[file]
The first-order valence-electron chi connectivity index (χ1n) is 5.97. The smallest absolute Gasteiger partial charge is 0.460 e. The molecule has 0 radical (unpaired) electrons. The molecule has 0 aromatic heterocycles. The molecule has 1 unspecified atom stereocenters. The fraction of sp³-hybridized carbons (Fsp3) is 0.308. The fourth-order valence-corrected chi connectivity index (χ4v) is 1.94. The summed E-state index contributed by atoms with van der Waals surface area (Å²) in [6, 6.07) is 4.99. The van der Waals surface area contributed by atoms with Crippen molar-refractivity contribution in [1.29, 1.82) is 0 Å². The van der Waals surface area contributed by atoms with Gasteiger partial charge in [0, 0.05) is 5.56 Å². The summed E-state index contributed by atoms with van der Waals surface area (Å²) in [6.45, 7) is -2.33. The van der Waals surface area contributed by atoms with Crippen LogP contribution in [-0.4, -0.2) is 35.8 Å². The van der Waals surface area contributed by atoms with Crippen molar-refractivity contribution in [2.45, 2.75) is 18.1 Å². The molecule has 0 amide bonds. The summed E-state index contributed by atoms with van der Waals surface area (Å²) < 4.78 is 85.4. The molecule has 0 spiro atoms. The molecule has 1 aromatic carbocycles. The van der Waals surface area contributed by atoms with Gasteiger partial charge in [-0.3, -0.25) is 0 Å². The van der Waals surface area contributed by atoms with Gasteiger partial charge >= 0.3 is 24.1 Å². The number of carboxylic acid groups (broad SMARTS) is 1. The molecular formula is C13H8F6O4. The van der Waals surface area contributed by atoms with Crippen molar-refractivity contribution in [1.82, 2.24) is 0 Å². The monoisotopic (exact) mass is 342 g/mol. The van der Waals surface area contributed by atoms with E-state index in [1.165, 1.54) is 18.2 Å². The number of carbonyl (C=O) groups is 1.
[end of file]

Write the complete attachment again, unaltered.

The first-order valence-electron chi connectivity index (χ1n) is 5.97. The smallest absolute Gasteiger partial charge is 0.460 e. The molecule has 0 radical (unpaired) electrons. The molecule has 0 aromatic heterocycles. The molecule has 1 unspecified atom stereocenters. The fraction of sp³-hybridized carbons (Fsp3) is 0.308. The fourth-order valence-corrected chi connectivity index (χ4v) is 1.94. The summed E-state index contributed by atoms with van der Waals surface area (Å²) in [6, 6.07) is 4.99. The van der Waals surface area contributed by atoms with Crippen molar-refractivity contribution in [1.29, 1.82) is 0 Å². The van der Waals surface area contributed by atoms with Gasteiger partial charge in [0, 0.05) is 5.56 Å². The summed E-state index contributed by atoms with van der Waals surface area (Å²) in [6.45, 7) is -2.33. The van der Waals surface area contributed by atoms with Crippen LogP contribution in [-0.4, -0.2) is 35.8 Å². The van der Waals surface area contributed by atoms with Crippen molar-refractivity contribution in [2.45, 2.75) is 18.1 Å². The molecule has 0 amide bonds. The summed E-state index contributed by atoms with van der Waals surface area (Å²) < 4.78 is 85.4. The molecule has 0 spiro atoms. The molecule has 1 aromatic carbocycles. The van der Waals surface area contributed by atoms with Gasteiger partial charge in [-0.3, -0.25) is 0 Å². The van der Waals surface area contributed by atoms with Gasteiger partial charge >= 0.3 is 24.1 Å². The number of carboxylic acid groups (broad SMARTS) is 1. The molecular formula is C13H8F6O4. The van der Waals surface area contributed by atoms with Crippen molar-refractivity contribution in [1.82, 2.24) is 0 Å². The monoisotopic (exact) mass is 342 g/mol. The van der Waals surface area contributed by atoms with E-state index in [1.165, 1.54) is 18.2 Å². The number of carbonyl (C=O) groups is 1.